"Not a bit," I says. "Things can change on Moklin. They don't have to
fight. Things fight in other places because they can't change and they
get crowded, and that's the only way they can meet competition. But
there's a special kind of evolution on Moklin. Cooperative, you might
call it. It's a nice place to live. Only thing is everything matures so
fast. Four years and a Moklin is grown up, for instance."

She sniffs. "What about that other trading post?" she says, sharp.
"Who's back of it? The Company is supposed to have exclusive trading
rights here. Who's trespassing?"

"Brooks is trying to find out," I says. "They got a good complete line
of trade goods, but the Moklins always say the humans running the place
have gone off somewhere, hunting and such. We ain't seen any of them."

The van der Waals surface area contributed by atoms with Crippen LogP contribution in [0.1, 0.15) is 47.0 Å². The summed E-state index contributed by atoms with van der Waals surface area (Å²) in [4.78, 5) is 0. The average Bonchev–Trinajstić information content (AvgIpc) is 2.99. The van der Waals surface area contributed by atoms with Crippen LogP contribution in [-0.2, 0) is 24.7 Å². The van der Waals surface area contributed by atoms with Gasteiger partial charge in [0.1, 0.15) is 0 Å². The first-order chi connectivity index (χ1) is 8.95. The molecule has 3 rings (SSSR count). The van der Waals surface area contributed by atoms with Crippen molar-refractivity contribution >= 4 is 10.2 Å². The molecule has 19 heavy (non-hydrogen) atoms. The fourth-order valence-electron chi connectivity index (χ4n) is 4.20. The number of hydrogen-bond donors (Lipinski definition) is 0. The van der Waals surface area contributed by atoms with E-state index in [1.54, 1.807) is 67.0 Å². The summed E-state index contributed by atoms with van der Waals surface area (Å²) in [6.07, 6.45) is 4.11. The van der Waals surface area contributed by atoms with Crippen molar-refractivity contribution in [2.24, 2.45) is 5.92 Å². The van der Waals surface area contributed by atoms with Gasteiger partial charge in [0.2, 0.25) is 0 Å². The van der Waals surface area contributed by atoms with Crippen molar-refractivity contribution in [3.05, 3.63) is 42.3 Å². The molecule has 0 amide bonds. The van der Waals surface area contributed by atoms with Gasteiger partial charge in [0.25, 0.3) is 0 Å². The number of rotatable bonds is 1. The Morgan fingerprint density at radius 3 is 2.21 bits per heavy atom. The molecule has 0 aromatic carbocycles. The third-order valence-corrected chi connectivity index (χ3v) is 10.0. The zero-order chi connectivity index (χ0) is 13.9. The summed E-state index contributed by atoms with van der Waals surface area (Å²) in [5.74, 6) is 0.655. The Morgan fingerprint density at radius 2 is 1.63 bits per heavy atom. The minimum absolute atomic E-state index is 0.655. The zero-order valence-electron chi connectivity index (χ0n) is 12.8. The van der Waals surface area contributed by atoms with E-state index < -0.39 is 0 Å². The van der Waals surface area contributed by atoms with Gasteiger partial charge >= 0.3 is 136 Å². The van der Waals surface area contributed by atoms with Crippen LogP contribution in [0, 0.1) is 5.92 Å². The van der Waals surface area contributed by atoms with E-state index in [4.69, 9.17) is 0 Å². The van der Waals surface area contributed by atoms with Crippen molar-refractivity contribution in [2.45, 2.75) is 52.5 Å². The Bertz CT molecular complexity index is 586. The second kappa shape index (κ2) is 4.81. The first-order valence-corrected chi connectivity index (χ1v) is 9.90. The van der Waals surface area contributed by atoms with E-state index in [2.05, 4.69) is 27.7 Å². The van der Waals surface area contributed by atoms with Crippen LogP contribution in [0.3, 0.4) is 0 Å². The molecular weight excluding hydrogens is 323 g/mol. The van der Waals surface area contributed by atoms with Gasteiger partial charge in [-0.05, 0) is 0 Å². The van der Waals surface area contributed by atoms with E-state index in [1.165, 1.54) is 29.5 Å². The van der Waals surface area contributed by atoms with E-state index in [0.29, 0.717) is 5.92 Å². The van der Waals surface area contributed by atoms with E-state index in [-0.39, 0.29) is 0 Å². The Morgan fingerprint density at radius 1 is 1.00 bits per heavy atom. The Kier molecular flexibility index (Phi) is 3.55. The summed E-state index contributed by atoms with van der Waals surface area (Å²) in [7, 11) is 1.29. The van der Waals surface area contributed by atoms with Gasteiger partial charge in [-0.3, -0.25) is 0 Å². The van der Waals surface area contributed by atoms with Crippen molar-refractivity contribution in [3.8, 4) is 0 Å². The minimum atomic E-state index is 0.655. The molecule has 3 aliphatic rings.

"No?" says the girl, short. "_I'll_ see them! We can't have competition
in our exclusive territory! The rest of Mr. Brooks' reports--" She
stops. Then she says, "That clerk of yours reminds me of someone I
know."

"He's a Moklin," I explain, "but he looks like a Company man named
Casey. Casey's Area Director over on Khatim Two now, but he used to be
here, and Deeth is the spit and image of him."

"Outrageous!" says Inspector Caldwell, looking disgusted.

There's a couple of trees pushing hard at each other. They are
fighting, tree-fashion, for a specially good place. And there's others
waddling around, mad as hell, because somebody else beat them to the
spots they liked. I watch them. Then I grin, because a couple of young
trees duck under the fighting big ones and set their roots down in the
place the big trees was fighting over.

"I don't like your attitude!" says Inspector Caldwell, furious.

She goes stamping into the post, leaving me puzzled. What's wrong with
me smiling at those kid trees getting the best of their betters?